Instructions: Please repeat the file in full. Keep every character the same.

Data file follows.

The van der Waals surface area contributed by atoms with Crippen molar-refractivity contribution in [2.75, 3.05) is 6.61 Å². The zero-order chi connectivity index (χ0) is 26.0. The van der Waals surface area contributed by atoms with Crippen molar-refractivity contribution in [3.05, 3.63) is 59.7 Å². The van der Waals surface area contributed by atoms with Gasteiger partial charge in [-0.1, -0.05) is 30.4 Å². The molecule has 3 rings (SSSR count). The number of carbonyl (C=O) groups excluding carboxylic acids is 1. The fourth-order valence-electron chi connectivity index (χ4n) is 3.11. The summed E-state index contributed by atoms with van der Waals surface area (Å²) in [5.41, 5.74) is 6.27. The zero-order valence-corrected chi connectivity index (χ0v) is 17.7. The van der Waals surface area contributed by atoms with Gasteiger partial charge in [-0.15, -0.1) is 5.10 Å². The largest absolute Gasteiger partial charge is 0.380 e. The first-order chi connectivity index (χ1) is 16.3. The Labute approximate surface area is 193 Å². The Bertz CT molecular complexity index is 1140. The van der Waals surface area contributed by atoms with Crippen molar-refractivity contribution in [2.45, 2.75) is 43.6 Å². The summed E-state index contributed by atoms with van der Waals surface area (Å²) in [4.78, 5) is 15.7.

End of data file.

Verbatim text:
The van der Waals surface area contributed by atoms with Crippen molar-refractivity contribution in [2.75, 3.05) is 6.61 Å². The zero-order chi connectivity index (χ0) is 26.0. The van der Waals surface area contributed by atoms with Crippen molar-refractivity contribution in [3.05, 3.63) is 59.7 Å². The van der Waals surface area contributed by atoms with Gasteiger partial charge in [-0.1, -0.05) is 30.4 Å². The molecule has 3 rings (SSSR count). The number of carbonyl (C=O) groups excluding carboxylic acids is 1. The fourth-order valence-electron chi connectivity index (χ4n) is 3.11. The summed E-state index contributed by atoms with van der Waals surface area (Å²) in [5.41, 5.74) is 6.27. The zero-order valence-corrected chi connectivity index (χ0v) is 17.7. The van der Waals surface area contributed by atoms with Gasteiger partial charge in [-0.15, -0.1) is 5.10 Å². The largest absolute Gasteiger partial charge is 0.380 e. The first-order chi connectivity index (χ1) is 16.3. The Labute approximate surface area is 193 Å². The Bertz CT molecular complexity index is 1140. The van der Waals surface area contributed by atoms with Crippen molar-refractivity contribution in [2.45, 2.75) is 43.6 Å². The summed E-state index contributed by atoms with van der Waals surface area (Å²) in [4.78, 5) is 15.7.